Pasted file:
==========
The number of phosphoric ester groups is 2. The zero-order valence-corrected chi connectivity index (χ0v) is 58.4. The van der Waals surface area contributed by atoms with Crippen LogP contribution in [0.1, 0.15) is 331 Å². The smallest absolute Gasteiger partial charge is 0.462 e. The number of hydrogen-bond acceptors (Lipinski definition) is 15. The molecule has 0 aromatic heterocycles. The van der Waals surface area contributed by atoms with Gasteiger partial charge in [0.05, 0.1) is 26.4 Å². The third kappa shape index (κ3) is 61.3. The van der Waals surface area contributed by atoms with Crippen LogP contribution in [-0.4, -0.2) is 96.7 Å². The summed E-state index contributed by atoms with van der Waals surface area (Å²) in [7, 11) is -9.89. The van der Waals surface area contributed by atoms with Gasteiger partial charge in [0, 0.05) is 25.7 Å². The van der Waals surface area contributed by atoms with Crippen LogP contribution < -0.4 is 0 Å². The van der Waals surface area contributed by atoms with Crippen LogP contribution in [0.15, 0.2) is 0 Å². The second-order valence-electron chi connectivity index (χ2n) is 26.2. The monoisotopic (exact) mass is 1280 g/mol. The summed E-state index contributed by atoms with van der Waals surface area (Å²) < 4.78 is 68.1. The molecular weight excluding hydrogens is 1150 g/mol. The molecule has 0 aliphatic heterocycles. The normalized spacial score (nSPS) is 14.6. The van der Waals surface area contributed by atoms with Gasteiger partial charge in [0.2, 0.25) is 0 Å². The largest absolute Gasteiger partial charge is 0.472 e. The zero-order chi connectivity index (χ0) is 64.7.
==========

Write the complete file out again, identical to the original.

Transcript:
The number of phosphoric ester groups is 2. The zero-order valence-corrected chi connectivity index (χ0v) is 58.4. The van der Waals surface area contributed by atoms with Crippen LogP contribution in [0.1, 0.15) is 331 Å². The smallest absolute Gasteiger partial charge is 0.462 e. The number of hydrogen-bond acceptors (Lipinski definition) is 15. The molecule has 0 aromatic heterocycles. The van der Waals surface area contributed by atoms with Gasteiger partial charge in [0.05, 0.1) is 26.4 Å². The third kappa shape index (κ3) is 61.3. The van der Waals surface area contributed by atoms with Crippen LogP contribution in [-0.4, -0.2) is 96.7 Å². The summed E-state index contributed by atoms with van der Waals surface area (Å²) in [7, 11) is -9.89. The van der Waals surface area contributed by atoms with Gasteiger partial charge in [0, 0.05) is 25.7 Å². The van der Waals surface area contributed by atoms with Crippen LogP contribution < -0.4 is 0 Å². The van der Waals surface area contributed by atoms with Crippen LogP contribution in [0.15, 0.2) is 0 Å². The second-order valence-electron chi connectivity index (χ2n) is 26.2. The monoisotopic (exact) mass is 1280 g/mol. The summed E-state index contributed by atoms with van der Waals surface area (Å²) < 4.78 is 68.1. The molecular weight excluding hydrogens is 1150 g/mol. The molecule has 0 aliphatic heterocycles. The normalized spacial score (nSPS) is 14.6. The van der Waals surface area contributed by atoms with Gasteiger partial charge in [0.2, 0.25) is 0 Å². The largest absolute Gasteiger partial charge is 0.472 e. The zero-order chi connectivity index (χ0) is 64.7.